What A Christmas Tree Trek Can Teach Us About Design By Committee

  •   Krista Myers

By Krista Myers

Let’s pick out a tree, they said. It’ll be fun, they said.

The theory behind design by committee is that by not having a precise plan a team of people will end up creating greatness by working through the creative process together. Sometimes, this can work. In fact, the initial step often involves strategizing with very little direction, really just hashing out all possible ideas.

Turns out, this process strongly resembles the act of choosing a Christmas tree.

[Enter seven members of a small agency looking to enhance their bare office with festive holiday décor.]

Content Image

Our journey begins at Folklore Coffee, where we charge our tree search with coffee and a light breakfast. It’s a bland winter day, a brisk 43 degrees with a slight breeze. The ground is not only wet with dew but soppy from three prior days of rain and no sun to soak it up. Boots are preferred, though not everyone got the memo.

Around 10am, we venture out to Miller’s Christmas Tree Farm, a local field where customers have the option to choose a precut tree - meh - or trek through acres of fresh evergreens to cut down their tree with a hacksaw.

Content Image

Just as most design by committee processes start, we planned very little. Nevermind that the farm didn’t open until 12pm. We weren’t going back to the office at that point.

So, out we went to claim our tree.

At first we stayed in a group, subtly arguing about the state of each suggested tree. "Too skinny!" "Too sparse!" they shouted. After 10 minutes of this it was clear we needed to split up. Designing by committee will often run into a similar issue. With an unclear vision each person could be on a different page, making it more difficult to agree on a solution depending on how passive or bullheaded your teammates are. At the same time, it allows for creative juices to flow freely because you’re not stuck within a defined scope.

Working within the confines of a somewhat distinct tree height and a shapely figure doesn’t exactly constitute as a scope. Still, it seemed we weren’t progressing with any possible winners.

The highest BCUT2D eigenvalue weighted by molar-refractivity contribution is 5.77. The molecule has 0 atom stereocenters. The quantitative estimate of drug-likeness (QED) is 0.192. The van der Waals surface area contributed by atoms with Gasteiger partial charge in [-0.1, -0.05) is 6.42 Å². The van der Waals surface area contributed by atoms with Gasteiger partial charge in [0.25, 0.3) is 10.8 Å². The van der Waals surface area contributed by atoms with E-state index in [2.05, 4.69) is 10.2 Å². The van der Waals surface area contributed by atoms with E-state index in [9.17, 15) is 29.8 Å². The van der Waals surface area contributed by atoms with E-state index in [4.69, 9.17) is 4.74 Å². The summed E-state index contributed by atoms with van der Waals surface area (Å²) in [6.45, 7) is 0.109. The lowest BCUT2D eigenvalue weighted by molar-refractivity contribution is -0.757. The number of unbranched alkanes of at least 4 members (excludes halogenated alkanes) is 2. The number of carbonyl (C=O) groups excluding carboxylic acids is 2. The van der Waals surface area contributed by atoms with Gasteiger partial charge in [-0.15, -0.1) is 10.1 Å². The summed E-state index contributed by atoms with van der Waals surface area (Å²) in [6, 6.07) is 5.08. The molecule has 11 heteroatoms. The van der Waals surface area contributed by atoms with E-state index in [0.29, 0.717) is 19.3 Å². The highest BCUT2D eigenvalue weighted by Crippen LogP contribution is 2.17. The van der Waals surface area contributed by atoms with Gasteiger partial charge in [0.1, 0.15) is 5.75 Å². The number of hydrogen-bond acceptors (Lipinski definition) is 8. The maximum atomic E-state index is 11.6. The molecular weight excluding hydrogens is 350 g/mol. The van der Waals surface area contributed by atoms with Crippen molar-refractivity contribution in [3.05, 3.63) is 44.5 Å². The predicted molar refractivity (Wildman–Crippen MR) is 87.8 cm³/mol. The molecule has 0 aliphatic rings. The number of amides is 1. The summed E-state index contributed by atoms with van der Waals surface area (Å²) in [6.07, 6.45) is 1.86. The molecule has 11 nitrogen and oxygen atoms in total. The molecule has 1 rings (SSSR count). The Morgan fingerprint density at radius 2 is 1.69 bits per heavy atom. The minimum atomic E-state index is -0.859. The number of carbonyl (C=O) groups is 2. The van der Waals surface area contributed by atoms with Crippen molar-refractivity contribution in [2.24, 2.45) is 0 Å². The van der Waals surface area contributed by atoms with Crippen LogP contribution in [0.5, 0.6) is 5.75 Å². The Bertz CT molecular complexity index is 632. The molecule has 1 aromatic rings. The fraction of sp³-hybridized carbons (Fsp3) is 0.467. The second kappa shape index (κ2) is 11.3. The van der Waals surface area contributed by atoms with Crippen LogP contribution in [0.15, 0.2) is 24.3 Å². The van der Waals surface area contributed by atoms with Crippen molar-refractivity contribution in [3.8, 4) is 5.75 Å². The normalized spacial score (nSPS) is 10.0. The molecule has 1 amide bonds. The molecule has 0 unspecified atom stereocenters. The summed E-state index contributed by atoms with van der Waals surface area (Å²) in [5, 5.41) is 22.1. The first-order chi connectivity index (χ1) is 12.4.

Content Image

Content Image

Once we started covering more ground, we were able to narrow our picks and eventually come together with a more viable list to choose from. The process was by no means painful, but way more time consuming than we’d anticipated. Either way, we tagged our tree with an old grocery list and returned to the office without a scratch.

Content Image

Let's recap:

  1. Planning is important. Although we were able to fit our outing into our own schedule, the fact that the tree farm didn’t open for another two hours actually ended up cutting into more time as we had to return to cut down our tagged tree.
  2. Vision (even with very few parameters) helps narrow your choices. While nothing was set in stone, we knew we had to fit a tree in a room no more than 8 feet high. As long as it wasn't hideously mishaped, we had a path.
  3. Group contribution can make or break you. Forty-five minutes later we were finally able to agree on a suitable tree. We got there, but it's likely less brains would have halved the time.

Content Image

Content Image

Relatives or not, agreeing on the perfect tree is no small feat. Hopefully the next time you are looking to make creative decisions about your website, branding, or christmas tree, some of these points will help guide you.

Photos by Aly Keen & Krista Myers